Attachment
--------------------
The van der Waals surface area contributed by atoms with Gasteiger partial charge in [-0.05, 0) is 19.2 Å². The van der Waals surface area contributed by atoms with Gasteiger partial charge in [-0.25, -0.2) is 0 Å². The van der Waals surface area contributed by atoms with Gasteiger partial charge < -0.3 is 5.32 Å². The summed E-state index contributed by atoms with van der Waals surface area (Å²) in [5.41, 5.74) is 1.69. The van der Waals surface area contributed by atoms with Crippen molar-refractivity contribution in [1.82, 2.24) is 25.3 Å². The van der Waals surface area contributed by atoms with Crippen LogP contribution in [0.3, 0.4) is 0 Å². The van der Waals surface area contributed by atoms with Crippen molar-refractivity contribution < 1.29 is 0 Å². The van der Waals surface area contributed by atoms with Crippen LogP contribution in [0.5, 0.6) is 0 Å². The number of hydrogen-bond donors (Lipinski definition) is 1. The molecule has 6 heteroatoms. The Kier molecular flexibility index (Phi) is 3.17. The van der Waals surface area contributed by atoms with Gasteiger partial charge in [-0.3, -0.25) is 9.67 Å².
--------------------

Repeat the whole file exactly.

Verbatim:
The van der Waals surface area contributed by atoms with Gasteiger partial charge in [-0.05, 0) is 19.2 Å². The van der Waals surface area contributed by atoms with Gasteiger partial charge in [-0.25, -0.2) is 0 Å². The van der Waals surface area contributed by atoms with Gasteiger partial charge < -0.3 is 5.32 Å². The summed E-state index contributed by atoms with van der Waals surface area (Å²) in [5.41, 5.74) is 1.69. The van der Waals surface area contributed by atoms with Crippen molar-refractivity contribution in [1.82, 2.24) is 25.3 Å². The van der Waals surface area contributed by atoms with Crippen LogP contribution in [0.3, 0.4) is 0 Å². The van der Waals surface area contributed by atoms with Crippen molar-refractivity contribution < 1.29 is 0 Å². The van der Waals surface area contributed by atoms with Crippen LogP contribution in [0.5, 0.6) is 0 Å². The number of hydrogen-bond donors (Lipinski definition) is 1. The molecule has 6 heteroatoms. The Kier molecular flexibility index (Phi) is 3.17. The van der Waals surface area contributed by atoms with Gasteiger partial charge in [-0.3, -0.25) is 9.67 Å².